In January 2021, two months post-diagnosis and after Covid and Christmas delays, chemotherapy finally started. Osteosarcoma offered a uniform, outdated treatment across the board. High dose methotrexate, doxorubicin, and cisplatin. A toxic cocktail of drugs with an endless list of side effects. Ashton was in hospital for three weeks as the first four doses of chemo hit him hard.
Sickness set in straight away and he soon had a feeding tube. He was devastated as this was a very visual symbol of his illness. It was uncomfortable, but after a couple of days he was glad he had it as we were able to administer his meds and food easily. Ashton went on to have another eleven NG tubes. He became a bit of a master, even helping the nurses to fit his own tubes!
At each stage of the treatment he astounded everyone with his resilience and positivity. Sickness, skin lesions, nose bleeds, ulcers, blood transfusions, platelet transfusions, multiple infections, fevers, hair loss, headaches, nerve pain, weight loss, extreme fatigue, stomach pains, chest pains, breathing pains... the list of side effects was endless.
We were practically living in hospital with hardly any time at home. Hospital became our home, and the nurses became our family. No visitors, no contact with anyone outside our hospital bubble.
The sheer tiredness of hospital life, the beeping machines, the observations, treatment, and the personal care Ashton needed took its toll. Yet the only place I wanted to be was by his side.
No matter how hard our day was, we always thought of three reasons to be grateful for each day. Some days it was the cup of tea we had that morning, or Ashton's favourite 'I've only been sick three times today.' We had to try and keep our spirits up. Gratitude helped. While we had treatment options, we had hope, and if we had hope we were grateful and kept going.
Days were hard, very hard sometimes. The finishing line felt so far away, and the fighting energy we had in the beginning was slowly fading. We had to believe that better days were coming.
In March 2021, after two cycles of chemotherapy and three months in treatment, we were told that Ashton's leg couldn't be saved. Treatment hadn't shrunk the tumour and it was now encompassing his main nerves, veins and arteries in his lower leg. Ashton was in more pain and was using walking aids.
On 23rd March, Ashton had a through-the-knee amputation. He felt his dream of being a professional footballer had been taken away along with his leg. His identity, his health, his dreams were all shattered. Yet he came back fighting.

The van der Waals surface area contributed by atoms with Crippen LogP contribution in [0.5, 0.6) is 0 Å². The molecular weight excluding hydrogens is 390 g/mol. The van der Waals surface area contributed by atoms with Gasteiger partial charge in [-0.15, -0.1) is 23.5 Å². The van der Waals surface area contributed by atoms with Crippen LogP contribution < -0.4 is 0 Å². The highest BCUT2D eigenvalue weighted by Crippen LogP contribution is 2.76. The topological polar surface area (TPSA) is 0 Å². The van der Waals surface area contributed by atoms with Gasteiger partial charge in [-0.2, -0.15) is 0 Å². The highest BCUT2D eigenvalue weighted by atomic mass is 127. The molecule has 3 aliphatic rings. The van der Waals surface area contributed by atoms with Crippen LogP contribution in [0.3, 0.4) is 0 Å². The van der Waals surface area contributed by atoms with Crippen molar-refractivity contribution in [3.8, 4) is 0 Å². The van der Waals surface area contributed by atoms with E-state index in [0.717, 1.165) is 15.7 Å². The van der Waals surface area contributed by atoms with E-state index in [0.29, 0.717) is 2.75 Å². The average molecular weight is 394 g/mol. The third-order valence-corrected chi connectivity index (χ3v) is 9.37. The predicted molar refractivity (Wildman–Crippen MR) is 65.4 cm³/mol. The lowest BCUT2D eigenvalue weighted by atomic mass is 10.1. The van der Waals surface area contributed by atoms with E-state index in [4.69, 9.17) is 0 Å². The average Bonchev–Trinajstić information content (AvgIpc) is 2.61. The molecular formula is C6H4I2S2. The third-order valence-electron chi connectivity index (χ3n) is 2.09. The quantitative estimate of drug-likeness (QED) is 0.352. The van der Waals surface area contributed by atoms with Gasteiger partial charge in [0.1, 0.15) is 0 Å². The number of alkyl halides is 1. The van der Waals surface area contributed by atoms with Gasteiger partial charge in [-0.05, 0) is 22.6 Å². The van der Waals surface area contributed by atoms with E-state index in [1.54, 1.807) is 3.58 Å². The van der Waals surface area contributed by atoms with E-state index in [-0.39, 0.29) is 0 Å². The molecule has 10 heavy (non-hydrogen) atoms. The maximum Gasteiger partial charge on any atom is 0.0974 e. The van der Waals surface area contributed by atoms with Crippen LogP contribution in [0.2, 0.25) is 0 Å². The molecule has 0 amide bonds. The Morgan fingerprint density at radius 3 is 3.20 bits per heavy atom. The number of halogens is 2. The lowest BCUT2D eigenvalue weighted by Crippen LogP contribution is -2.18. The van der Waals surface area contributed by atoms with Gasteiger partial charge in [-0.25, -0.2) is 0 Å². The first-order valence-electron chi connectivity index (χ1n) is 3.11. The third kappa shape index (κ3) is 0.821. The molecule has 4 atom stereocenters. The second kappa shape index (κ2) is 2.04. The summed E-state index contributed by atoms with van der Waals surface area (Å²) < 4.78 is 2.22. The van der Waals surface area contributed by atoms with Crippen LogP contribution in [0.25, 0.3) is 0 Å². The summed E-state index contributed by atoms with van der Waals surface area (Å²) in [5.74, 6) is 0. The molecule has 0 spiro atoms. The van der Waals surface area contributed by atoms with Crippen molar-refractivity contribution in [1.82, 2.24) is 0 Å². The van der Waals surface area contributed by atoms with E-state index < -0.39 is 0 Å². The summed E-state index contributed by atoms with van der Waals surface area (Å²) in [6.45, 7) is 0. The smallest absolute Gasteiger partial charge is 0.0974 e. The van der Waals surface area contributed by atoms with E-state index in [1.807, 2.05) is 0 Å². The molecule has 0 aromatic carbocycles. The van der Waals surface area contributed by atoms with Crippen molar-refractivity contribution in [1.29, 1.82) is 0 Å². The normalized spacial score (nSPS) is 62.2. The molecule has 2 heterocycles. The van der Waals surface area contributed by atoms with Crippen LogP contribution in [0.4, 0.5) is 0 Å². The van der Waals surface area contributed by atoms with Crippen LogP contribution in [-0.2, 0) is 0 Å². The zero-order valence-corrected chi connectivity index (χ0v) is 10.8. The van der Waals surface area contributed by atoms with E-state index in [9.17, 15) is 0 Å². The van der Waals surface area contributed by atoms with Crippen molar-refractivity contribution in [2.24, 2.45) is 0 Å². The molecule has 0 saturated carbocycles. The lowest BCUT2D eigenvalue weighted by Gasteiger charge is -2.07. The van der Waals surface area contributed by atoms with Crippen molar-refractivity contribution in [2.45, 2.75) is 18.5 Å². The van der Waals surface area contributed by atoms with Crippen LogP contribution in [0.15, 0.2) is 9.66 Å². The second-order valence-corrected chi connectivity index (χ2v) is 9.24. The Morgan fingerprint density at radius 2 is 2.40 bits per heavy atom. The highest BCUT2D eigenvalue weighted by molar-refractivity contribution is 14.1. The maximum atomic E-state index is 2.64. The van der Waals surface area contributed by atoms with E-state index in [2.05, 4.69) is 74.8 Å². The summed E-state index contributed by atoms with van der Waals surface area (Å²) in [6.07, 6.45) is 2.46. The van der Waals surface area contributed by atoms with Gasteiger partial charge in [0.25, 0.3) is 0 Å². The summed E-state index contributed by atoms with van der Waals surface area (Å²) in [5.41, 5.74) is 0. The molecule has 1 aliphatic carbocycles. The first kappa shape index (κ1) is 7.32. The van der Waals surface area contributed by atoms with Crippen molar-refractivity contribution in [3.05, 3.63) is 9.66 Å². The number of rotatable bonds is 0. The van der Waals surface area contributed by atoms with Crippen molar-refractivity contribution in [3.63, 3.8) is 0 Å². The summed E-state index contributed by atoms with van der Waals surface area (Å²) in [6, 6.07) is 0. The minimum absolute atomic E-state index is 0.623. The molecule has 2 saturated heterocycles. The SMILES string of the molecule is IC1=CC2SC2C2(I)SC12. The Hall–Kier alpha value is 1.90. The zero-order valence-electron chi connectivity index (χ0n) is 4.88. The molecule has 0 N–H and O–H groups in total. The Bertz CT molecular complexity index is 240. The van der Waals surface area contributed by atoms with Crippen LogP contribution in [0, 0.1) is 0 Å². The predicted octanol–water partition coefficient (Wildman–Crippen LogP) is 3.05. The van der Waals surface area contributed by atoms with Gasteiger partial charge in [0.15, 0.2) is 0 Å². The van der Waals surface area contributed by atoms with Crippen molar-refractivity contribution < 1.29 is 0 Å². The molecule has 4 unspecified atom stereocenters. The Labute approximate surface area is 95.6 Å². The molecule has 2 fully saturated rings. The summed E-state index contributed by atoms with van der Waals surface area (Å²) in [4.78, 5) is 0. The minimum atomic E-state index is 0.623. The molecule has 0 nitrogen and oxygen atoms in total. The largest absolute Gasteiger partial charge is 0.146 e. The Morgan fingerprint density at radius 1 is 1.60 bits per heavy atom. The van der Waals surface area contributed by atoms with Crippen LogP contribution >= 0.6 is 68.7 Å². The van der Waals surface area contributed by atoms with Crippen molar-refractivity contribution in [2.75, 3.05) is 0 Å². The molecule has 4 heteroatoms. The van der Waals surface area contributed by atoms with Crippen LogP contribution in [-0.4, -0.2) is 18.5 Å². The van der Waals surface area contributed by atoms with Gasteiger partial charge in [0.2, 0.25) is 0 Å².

Twelve months of chemo and immunotherapy, six operations, and Ashton's treatment concluded. By January 2022, his lung nodules were stable. We were told that there was no evidence of the disease to report. Today, he's in the gym, back at his football club, dedicated to his weekly physiotherapy and is determined to get back to his sports.
My advice to others would be that it's important to let your emotions out. It's normal to feel angry, upset, scared... let the emotions flow and cry it out. But don't forget to top yourself up, come back fighting and remember there is hope. You have a whole army of doctors, nurses, surgeons, family and friends behind you. Remember that you are here now, and you are a fighter. You can get through this.
Take it each day at a time, deal with what's in front of you and don't let the statistics scare you. You are a person, not a statistic, and your journey and experience is unique to you.
Reach out to other families, the Bone Cancer Research Trust... there are people waiting to listen and offer support. You may feel alone in this, but please know there are people there for you. You can move forward together with a whole community beside you.
At each stage of treatment, as parents we took time to process any news before we explained it to Ashton. Parenting a teenager through cancer treatment is especially difficult, and emotions are high. I found that I was able to work through Ashton's thoughts and feelings from a calmer, better-prepared place. This meant I could give him more stability and comfort when he needed it.
Ashton's hair has grown back, he's awaiting a new prosthetic leg - a C leg - and he looks healthier than ever, We know our journey hasn't ended yet. Whatever the future holds, we have decided to live our lives with less worry and more freedom. We are grateful more than ever for the little things.
Scan days are always scary, that's why scan days are our treat days! We still have lots of appointments and rehabilitation ahead. We still have tough days as we are dealing with the after effects of the trauma we experienced, but we are getting through it! Life is good again and we keep going. No matter what life throws at us, we know if we can get through this, we can get through anything.